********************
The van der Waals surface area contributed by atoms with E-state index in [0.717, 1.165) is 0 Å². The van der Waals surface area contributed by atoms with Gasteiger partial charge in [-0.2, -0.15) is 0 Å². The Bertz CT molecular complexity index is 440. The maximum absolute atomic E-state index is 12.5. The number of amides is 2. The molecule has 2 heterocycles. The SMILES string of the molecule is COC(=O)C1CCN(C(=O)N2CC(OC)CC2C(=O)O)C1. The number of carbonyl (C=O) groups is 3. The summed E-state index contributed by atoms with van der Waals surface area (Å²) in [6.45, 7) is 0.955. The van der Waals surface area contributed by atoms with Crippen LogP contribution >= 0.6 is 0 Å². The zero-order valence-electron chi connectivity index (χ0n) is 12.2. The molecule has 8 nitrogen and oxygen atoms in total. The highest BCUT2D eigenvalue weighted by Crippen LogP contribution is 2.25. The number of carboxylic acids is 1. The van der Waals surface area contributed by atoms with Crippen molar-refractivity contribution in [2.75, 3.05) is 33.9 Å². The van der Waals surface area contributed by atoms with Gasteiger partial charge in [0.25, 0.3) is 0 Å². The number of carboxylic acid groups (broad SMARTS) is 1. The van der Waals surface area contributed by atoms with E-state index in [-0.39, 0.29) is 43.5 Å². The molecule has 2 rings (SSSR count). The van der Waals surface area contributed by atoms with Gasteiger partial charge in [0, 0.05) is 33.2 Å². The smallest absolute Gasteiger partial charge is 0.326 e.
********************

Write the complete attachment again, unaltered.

The van der Waals surface area contributed by atoms with E-state index in [0.717, 1.165) is 0 Å². The van der Waals surface area contributed by atoms with Gasteiger partial charge in [-0.2, -0.15) is 0 Å². The Bertz CT molecular complexity index is 440. The maximum absolute atomic E-state index is 12.5. The number of amides is 2. The molecule has 2 heterocycles. The SMILES string of the molecule is COC(=O)C1CCN(C(=O)N2CC(OC)CC2C(=O)O)C1. The number of carbonyl (C=O) groups is 3. The summed E-state index contributed by atoms with van der Waals surface area (Å²) in [6.45, 7) is 0.955. The van der Waals surface area contributed by atoms with Crippen LogP contribution >= 0.6 is 0 Å². The zero-order valence-electron chi connectivity index (χ0n) is 12.2. The molecule has 8 nitrogen and oxygen atoms in total. The highest BCUT2D eigenvalue weighted by Crippen LogP contribution is 2.25. The number of carboxylic acids is 1. The van der Waals surface area contributed by atoms with Crippen molar-refractivity contribution in [2.75, 3.05) is 33.9 Å². The van der Waals surface area contributed by atoms with Gasteiger partial charge in [0.25, 0.3) is 0 Å². The number of carboxylic acid groups (broad SMARTS) is 1. The van der Waals surface area contributed by atoms with E-state index in [-0.39, 0.29) is 43.5 Å². The molecule has 2 rings (SSSR count). The van der Waals surface area contributed by atoms with Gasteiger partial charge in [0, 0.05) is 33.2 Å². The smallest absolute Gasteiger partial charge is 0.326 e.